Guided tours will be provided inside Donegal’s historic Doe Castle this summer, starting from this weekend.
For the fourth year in a row local community group, Moving Mevagh Forward, will be providing the tours of from this Saturday, June 2 to 26 August. The tours will run five days a week: Tuesday, Wednesday, Thursday, Saturday and Sunday plus Bank Holidays between 11.00am and 4.30pm.
Charges for the tours are same as last year - three euros for all aged over 12 years; those under 12 12 are admitted free.
Doe Castle was first opened for tours in 2015 after several years of being closed to the public.
This initiative was led by Moving Mevagh Forward who, with the help of Donegal County Council and DLDC, worked with the Office of Public Works to install new illustrated panels at the castle.
These tell the story of the construction of the castle and the history of some of the people who have lived there over the last 600 years.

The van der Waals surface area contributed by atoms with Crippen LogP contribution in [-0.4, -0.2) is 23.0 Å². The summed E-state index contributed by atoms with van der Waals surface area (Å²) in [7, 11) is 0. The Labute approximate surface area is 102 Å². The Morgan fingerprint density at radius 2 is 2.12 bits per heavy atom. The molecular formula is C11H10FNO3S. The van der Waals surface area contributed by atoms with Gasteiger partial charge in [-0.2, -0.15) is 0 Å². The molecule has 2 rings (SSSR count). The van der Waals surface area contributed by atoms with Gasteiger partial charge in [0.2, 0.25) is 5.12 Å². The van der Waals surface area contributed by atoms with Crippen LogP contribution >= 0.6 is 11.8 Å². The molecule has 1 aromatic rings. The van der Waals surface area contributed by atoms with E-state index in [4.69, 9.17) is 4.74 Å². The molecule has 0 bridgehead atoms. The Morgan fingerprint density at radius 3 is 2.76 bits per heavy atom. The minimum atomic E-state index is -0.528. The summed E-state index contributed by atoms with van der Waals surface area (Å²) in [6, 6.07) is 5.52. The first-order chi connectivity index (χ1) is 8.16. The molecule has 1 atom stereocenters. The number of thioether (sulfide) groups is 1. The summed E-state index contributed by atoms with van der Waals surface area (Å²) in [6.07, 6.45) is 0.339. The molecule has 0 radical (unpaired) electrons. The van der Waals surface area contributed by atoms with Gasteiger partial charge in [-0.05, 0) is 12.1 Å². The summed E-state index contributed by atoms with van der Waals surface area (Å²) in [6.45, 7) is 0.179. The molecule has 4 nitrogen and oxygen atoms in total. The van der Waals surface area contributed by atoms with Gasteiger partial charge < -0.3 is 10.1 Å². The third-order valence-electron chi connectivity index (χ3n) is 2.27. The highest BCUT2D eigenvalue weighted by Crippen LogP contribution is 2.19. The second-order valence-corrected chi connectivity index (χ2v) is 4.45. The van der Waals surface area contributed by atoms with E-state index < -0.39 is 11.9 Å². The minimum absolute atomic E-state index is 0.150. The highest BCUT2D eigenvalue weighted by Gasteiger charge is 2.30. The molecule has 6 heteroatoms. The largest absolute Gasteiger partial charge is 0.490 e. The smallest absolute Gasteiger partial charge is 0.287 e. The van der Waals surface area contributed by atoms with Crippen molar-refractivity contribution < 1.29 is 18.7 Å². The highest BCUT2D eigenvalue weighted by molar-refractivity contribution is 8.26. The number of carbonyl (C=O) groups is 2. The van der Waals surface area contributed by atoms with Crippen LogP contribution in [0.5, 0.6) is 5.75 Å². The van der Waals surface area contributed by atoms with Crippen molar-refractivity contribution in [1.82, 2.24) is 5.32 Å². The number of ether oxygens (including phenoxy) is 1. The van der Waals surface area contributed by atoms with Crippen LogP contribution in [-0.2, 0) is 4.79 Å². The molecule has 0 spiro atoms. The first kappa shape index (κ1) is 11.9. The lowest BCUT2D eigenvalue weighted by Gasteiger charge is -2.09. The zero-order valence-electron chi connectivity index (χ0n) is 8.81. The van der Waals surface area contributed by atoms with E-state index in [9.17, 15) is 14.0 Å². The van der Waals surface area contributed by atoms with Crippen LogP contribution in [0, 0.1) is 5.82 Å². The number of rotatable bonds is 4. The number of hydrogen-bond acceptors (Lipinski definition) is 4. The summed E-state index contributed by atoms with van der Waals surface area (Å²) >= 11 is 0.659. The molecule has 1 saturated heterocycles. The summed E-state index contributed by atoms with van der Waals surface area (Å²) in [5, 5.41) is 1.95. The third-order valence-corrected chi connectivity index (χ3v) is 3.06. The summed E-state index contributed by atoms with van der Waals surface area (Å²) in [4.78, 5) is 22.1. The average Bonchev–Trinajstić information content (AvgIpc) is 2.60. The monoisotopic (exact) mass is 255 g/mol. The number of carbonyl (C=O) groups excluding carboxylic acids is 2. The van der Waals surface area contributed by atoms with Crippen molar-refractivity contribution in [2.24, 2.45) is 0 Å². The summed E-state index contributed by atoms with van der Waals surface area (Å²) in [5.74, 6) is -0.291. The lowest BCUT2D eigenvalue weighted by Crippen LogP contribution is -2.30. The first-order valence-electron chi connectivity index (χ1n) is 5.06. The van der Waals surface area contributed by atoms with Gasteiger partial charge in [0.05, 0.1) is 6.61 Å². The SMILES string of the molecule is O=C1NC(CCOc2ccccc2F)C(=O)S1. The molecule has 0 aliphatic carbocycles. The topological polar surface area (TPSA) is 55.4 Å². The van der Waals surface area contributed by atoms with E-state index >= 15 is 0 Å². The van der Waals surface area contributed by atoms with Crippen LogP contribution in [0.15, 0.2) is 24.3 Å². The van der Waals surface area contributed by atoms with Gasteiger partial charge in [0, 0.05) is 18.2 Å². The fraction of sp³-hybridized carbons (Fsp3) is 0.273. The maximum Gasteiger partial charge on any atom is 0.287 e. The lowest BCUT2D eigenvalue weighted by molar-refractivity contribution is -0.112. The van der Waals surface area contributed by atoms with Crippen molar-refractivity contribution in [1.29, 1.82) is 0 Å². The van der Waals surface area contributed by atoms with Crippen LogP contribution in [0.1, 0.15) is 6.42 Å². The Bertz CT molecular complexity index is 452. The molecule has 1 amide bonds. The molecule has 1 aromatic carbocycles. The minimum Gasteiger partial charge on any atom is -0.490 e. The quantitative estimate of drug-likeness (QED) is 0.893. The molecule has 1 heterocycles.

Noel McBride, Chairperson Moving Mevagh Forward, said: “Doe, which sits on a secluded spot on the shore of Sheephaven Bay just off the R245 between Creeslough and Carrigart, was one of several strongholds of Mac Suibhne na dTuath - The McSweeneys of The Territories – which were given to them by the O’Donnells – Chieftans of Donegal.
“Highlights of Doe‘s colourful history include the rescue of Spanish Armada sailors in 1588 and the departure in 1642 of Owen Roe O’Neill and Sir Phelim O’Neill from the castle with 1,500 men to lead the Irish troops in the Gaelic uprising of the 1640s.
“Maolmhuire an Bhata Bhuí, or Myles of the Yellow Stick, who marched to Kinsale in 1601 with Red Hugh O’Donnell, was the last McSweeney Chief of Doe.
“For most of the 1600s, the castle was under English control. Sir Arthur Chichester, architect of the plantation of Ulster in the early 1600s, described Doe as “being of great strength and standing in a dangerous place where it hath hitherto been a great annoyance to the quiet settlement of these parts.”
Three hundred years later, in 1905, Doe’s McSweeney origins were rekindled when three thousand people marched from Creeslough to attend a Gaelic Revival Festival at the castle.
“It was led by the celebrated Donegal piper Turlough McSweeney, An Píobaire Mór. Pádraig Pearse, signatory of the 1916 Proclamation, addressed the meeting.”